August 4 2014
Patrice J. Lee
One in three people you pass on the street are carrying something around that you can’t see. It’s not a disease but delinquent debt.
According to a new study from the Urban Institute, 77 million Americans have debt and bills that have been reported to collection agencies for nonpayment. Consumers have fallen behind on credit card bills, hospital bills, mortgages, auto loans, and student loans. Gym memberships, cell phone contracts, and even overdue library book fees are in collection. The debt in collections averaged $5,178.
Spending on healthcare-related bills accounts for 37.9 percent of the debts collected according to another study. With the introduction of ObamaCare, it will be interesting to track whether this share rises or falls. A quarter of debt is student loan debt and credit cards make up 10.1 percent. Debts to local governments, retailers, telecoms, and utilities comprise the remainder of debt in collections.
There are geographic differences in the rates of delinquency as well with higher concentrations in the South and West.
The Associated Press reports:
The study points to a disturbing trend: The share of Americans in collections has remained relatively constant, even as the country as a whole has whittled down the size of its credit card debt since the official end of the Great Recession in the middle of 2009.
As a share of people's income, credit card debt has reached its lowest level in more than a decade, according to the American Bankers Association. People increasingly pay off balances each month. Just 2.44 percent of card accounts are overdue by 30 days or more, versus the 15-year average of 3.82 percent.
Yet roughly the same percentage of people are still getting reported for unpaid bills, according to the Urban Institute study performed in conjunction with researchers from the Consumer Credit Research Institute. Their figures nearly match the 36.5 percent of people in collections reported by a 2004 Federal Reserve analysis.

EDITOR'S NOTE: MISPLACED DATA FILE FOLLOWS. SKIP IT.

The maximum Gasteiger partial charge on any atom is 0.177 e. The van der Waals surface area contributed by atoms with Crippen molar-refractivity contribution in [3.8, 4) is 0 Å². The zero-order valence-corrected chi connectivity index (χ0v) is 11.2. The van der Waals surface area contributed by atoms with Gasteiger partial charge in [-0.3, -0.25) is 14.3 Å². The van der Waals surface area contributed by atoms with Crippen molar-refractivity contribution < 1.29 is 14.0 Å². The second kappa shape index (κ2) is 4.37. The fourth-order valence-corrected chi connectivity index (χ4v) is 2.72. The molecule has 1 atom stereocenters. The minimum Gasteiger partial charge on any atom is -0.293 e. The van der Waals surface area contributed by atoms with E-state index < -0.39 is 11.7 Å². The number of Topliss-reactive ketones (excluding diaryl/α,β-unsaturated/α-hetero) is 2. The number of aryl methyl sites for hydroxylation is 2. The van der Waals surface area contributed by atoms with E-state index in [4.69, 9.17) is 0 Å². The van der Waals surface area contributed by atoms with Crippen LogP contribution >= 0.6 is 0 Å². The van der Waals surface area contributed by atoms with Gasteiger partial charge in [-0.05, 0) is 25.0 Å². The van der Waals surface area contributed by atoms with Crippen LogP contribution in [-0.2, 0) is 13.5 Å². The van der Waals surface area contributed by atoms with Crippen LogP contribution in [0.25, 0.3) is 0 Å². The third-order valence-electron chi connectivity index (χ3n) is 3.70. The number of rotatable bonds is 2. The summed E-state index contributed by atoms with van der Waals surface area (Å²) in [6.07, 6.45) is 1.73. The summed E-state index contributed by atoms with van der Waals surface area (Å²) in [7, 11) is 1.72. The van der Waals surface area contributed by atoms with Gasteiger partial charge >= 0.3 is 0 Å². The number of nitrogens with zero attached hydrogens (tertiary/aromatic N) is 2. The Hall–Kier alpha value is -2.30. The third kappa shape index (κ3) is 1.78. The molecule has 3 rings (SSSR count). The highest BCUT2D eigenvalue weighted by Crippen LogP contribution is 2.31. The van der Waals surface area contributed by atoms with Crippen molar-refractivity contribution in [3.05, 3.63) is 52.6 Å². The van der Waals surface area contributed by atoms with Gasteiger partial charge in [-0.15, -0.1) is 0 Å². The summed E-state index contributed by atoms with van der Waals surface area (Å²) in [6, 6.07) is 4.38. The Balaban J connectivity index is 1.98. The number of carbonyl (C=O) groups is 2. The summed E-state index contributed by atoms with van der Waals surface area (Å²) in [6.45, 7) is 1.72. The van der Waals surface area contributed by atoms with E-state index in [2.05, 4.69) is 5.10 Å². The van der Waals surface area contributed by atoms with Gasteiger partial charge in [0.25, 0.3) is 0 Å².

The delinquent debt is overwhelmingly concentrated in Southern and Western states. Texas cities have a large share of their populations being reported to collection agencies: Dallas (44.3 percent); El Paso (44.4 percent), Houston (43.7 percent), McAllen (51.7 percent) and San Antonio (44.5 percent).
Almost half of Las Vegas residents— many of whom bore the brunt of the housing bust that sparked the recession— have debt in collections. Other Southern cities have a disproportionate number of their people facing debt collectors, including Orlando and Jacksonville, Florida; Memphis, Tennessee; Columbia, South Carolina; and Jackson, Mississippi.
The factors contributing to debt in collections are not too surprising. Retirees living on fixed income rack up debt (especially medical) but lack the means to pay for them. Many workers have low-paying jobs in construction and services that don’t provide enough for even a small extra expense much more than money to pay off debt and save. And related to this are stagnant incomes that have barely tracked with inflation. As we reported this morning, incomes have not moved despite the economic recovery - leaving workers doing more with the same income or less.
When we talk about the economy and positive news about the recovering recession, there are many factors that don’t make the headlines or talking points coming out of Washington.
Reports like these and the individual stories behind the numbers of Americans still struggling to make ends meet remind us that we are not out of the woods yet.